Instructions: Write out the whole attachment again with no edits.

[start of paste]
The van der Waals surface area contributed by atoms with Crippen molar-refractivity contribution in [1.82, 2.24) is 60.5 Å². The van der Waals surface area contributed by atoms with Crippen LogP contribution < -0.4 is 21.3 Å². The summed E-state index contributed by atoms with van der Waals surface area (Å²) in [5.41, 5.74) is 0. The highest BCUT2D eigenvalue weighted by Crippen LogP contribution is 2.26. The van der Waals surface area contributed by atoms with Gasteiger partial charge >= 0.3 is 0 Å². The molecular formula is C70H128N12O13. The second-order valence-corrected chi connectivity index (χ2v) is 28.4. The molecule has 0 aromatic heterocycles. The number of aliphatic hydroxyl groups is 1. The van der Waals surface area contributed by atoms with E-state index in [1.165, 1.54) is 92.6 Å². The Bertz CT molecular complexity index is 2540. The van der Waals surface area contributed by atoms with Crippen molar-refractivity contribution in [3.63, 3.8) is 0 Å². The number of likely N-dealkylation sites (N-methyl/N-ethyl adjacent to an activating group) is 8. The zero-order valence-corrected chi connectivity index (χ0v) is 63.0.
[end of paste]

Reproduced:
The van der Waals surface area contributed by atoms with Crippen molar-refractivity contribution in [1.82, 2.24) is 60.5 Å². The van der Waals surface area contributed by atoms with Crippen LogP contribution < -0.4 is 21.3 Å². The summed E-state index contributed by atoms with van der Waals surface area (Å²) in [5.41, 5.74) is 0. The highest BCUT2D eigenvalue weighted by Crippen LogP contribution is 2.26. The van der Waals surface area contributed by atoms with Gasteiger partial charge >= 0.3 is 0 Å². The molecular formula is C70H128N12O13. The second-order valence-corrected chi connectivity index (χ2v) is 28.4. The molecule has 0 aromatic heterocycles. The number of aliphatic hydroxyl groups is 1. The van der Waals surface area contributed by atoms with E-state index in [1.165, 1.54) is 92.6 Å². The Bertz CT molecular complexity index is 2540. The van der Waals surface area contributed by atoms with Crippen molar-refractivity contribution in [3.63, 3.8) is 0 Å². The number of likely N-dealkylation sites (N-methyl/N-ethyl adjacent to an activating group) is 8. The zero-order valence-corrected chi connectivity index (χ0v) is 63.0.